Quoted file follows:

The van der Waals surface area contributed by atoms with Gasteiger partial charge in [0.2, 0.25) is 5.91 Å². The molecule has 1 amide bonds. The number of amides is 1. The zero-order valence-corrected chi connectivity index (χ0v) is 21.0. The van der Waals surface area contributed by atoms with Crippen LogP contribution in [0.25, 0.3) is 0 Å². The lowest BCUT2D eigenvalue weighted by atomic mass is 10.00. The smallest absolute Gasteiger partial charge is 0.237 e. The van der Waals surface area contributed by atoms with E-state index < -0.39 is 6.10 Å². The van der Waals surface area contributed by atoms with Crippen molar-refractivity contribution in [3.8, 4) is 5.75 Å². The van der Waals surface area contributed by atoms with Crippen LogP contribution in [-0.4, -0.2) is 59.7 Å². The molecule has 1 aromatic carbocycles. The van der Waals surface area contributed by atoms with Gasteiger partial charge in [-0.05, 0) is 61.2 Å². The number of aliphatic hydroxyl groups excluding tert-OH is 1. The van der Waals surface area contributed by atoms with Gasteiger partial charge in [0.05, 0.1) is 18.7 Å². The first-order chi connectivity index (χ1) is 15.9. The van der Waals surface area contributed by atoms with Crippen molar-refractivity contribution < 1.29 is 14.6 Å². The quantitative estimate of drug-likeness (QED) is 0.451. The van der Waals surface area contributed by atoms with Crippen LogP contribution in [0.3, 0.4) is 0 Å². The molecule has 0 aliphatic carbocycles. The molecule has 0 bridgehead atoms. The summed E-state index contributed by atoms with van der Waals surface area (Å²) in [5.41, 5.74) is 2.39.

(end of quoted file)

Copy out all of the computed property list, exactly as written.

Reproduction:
The van der Waals surface area contributed by atoms with Gasteiger partial charge in [0.2, 0.25) is 5.91 Å². The molecule has 1 amide bonds. The number of amides is 1. The zero-order valence-corrected chi connectivity index (χ0v) is 21.0. The van der Waals surface area contributed by atoms with Crippen LogP contribution in [0.25, 0.3) is 0 Å². The lowest BCUT2D eigenvalue weighted by atomic mass is 10.00. The smallest absolute Gasteiger partial charge is 0.237 e. The van der Waals surface area contributed by atoms with E-state index < -0.39 is 6.10 Å². The van der Waals surface area contributed by atoms with Crippen molar-refractivity contribution in [3.8, 4) is 5.75 Å². The van der Waals surface area contributed by atoms with Crippen LogP contribution in [-0.4, -0.2) is 59.7 Å². The molecule has 1 aromatic carbocycles. The van der Waals surface area contributed by atoms with Gasteiger partial charge in [-0.05, 0) is 61.2 Å². The number of aliphatic hydroxyl groups excluding tert-OH is 1. The van der Waals surface area contributed by atoms with Gasteiger partial charge in [0.05, 0.1) is 18.7 Å². The first-order chi connectivity index (χ1) is 15.9. The van der Waals surface area contributed by atoms with Crippen molar-refractivity contribution < 1.29 is 14.6 Å². The quantitative estimate of drug-likeness (QED) is 0.451. The van der Waals surface area contributed by atoms with Crippen LogP contribution in [0.3, 0.4) is 0 Å². The molecule has 0 aliphatic carbocycles. The molecule has 0 bridgehead atoms. The summed E-state index contributed by atoms with van der Waals surface area (Å²) in [5.41, 5.74) is 2.39.